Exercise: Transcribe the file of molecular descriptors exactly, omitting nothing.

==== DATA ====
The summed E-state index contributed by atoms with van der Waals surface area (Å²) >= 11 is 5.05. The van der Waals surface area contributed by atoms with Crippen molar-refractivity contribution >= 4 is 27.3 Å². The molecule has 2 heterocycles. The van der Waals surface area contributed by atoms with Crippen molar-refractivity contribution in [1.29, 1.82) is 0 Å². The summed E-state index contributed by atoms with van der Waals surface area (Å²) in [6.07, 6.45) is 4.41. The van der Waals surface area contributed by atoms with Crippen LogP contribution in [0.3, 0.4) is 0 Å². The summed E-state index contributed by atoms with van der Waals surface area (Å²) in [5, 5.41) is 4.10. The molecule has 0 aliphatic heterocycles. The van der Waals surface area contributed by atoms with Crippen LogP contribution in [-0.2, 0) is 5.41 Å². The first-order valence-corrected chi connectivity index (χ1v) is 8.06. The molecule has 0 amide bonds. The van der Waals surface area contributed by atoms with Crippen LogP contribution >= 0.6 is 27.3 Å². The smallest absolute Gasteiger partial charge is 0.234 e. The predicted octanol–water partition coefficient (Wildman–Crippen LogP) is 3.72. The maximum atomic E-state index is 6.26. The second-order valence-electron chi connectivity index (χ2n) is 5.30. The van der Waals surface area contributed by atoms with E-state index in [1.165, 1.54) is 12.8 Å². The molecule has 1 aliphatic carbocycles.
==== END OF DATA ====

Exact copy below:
The summed E-state index contributed by atoms with van der Waals surface area (Å²) >= 11 is 5.05. The van der Waals surface area contributed by atoms with Crippen molar-refractivity contribution >= 4 is 27.3 Å². The molecule has 2 heterocycles. The van der Waals surface area contributed by atoms with Crippen molar-refractivity contribution in [1.29, 1.82) is 0 Å². The summed E-state index contributed by atoms with van der Waals surface area (Å²) in [6.07, 6.45) is 4.41. The van der Waals surface area contributed by atoms with Crippen LogP contribution in [0.3, 0.4) is 0 Å². The summed E-state index contributed by atoms with van der Waals surface area (Å²) in [5, 5.41) is 4.10. The molecule has 0 aliphatic heterocycles. The van der Waals surface area contributed by atoms with Crippen LogP contribution in [-0.2, 0) is 5.41 Å². The first-order valence-corrected chi connectivity index (χ1v) is 8.06. The molecule has 0 amide bonds. The van der Waals surface area contributed by atoms with Crippen LogP contribution >= 0.6 is 27.3 Å². The smallest absolute Gasteiger partial charge is 0.234 e. The predicted octanol–water partition coefficient (Wildman–Crippen LogP) is 3.72. The maximum atomic E-state index is 6.26. The second-order valence-electron chi connectivity index (χ2n) is 5.30. The van der Waals surface area contributed by atoms with E-state index in [1.165, 1.54) is 12.8 Å². The molecule has 1 aliphatic carbocycles.